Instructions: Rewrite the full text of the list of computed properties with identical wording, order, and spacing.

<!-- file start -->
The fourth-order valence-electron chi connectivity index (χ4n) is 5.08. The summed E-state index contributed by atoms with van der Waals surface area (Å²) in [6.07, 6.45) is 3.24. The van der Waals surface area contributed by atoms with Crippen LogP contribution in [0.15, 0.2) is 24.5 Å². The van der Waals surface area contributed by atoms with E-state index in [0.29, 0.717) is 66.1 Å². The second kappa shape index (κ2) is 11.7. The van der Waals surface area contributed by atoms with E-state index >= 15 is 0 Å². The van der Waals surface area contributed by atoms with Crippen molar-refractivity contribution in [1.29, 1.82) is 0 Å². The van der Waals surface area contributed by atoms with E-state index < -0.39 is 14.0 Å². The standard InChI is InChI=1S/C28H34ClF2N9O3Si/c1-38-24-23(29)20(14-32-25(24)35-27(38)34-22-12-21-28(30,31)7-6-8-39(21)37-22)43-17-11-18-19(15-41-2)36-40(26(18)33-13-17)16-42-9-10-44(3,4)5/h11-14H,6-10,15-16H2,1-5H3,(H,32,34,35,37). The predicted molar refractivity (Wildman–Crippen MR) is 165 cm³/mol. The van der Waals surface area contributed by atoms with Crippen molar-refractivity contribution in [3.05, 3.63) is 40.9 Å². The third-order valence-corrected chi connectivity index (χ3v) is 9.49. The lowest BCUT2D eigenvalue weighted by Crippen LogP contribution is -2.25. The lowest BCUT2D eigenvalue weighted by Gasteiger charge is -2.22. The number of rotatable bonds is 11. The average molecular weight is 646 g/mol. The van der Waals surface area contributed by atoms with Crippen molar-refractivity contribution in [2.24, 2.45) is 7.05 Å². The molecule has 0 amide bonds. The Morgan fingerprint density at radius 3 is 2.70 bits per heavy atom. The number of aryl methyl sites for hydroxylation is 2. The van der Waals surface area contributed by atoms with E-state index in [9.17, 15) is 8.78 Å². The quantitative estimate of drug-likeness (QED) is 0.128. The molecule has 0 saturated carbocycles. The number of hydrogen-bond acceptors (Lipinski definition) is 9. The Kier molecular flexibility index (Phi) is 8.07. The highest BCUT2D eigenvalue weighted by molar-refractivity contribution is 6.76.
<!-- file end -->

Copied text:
The fourth-order valence-electron chi connectivity index (χ4n) is 5.08. The summed E-state index contributed by atoms with van der Waals surface area (Å²) in [6.07, 6.45) is 3.24. The van der Waals surface area contributed by atoms with Crippen LogP contribution in [0.15, 0.2) is 24.5 Å². The van der Waals surface area contributed by atoms with E-state index in [0.29, 0.717) is 66.1 Å². The second kappa shape index (κ2) is 11.7. The van der Waals surface area contributed by atoms with E-state index >= 15 is 0 Å². The van der Waals surface area contributed by atoms with Crippen molar-refractivity contribution in [1.29, 1.82) is 0 Å². The van der Waals surface area contributed by atoms with E-state index < -0.39 is 14.0 Å². The standard InChI is InChI=1S/C28H34ClF2N9O3Si/c1-38-24-23(29)20(14-32-25(24)35-27(38)34-22-12-21-28(30,31)7-6-8-39(21)37-22)43-17-11-18-19(15-41-2)36-40(26(18)33-13-17)16-42-9-10-44(3,4)5/h11-14H,6-10,15-16H2,1-5H3,(H,32,34,35,37). The predicted molar refractivity (Wildman–Crippen MR) is 165 cm³/mol. The van der Waals surface area contributed by atoms with Crippen molar-refractivity contribution in [3.05, 3.63) is 40.9 Å². The third-order valence-corrected chi connectivity index (χ3v) is 9.49. The lowest BCUT2D eigenvalue weighted by Crippen LogP contribution is -2.25. The lowest BCUT2D eigenvalue weighted by Gasteiger charge is -2.22. The number of rotatable bonds is 11. The average molecular weight is 646 g/mol. The van der Waals surface area contributed by atoms with Crippen molar-refractivity contribution in [2.24, 2.45) is 7.05 Å². The molecule has 0 amide bonds. The Morgan fingerprint density at radius 3 is 2.70 bits per heavy atom. The number of aryl methyl sites for hydroxylation is 2. The van der Waals surface area contributed by atoms with E-state index in [9.17, 15) is 8.78 Å². The quantitative estimate of drug-likeness (QED) is 0.128. The molecule has 0 saturated carbocycles. The number of hydrogen-bond acceptors (Lipinski definition) is 9. The Kier molecular flexibility index (Phi) is 8.07. The highest BCUT2D eigenvalue weighted by molar-refractivity contribution is 6.76.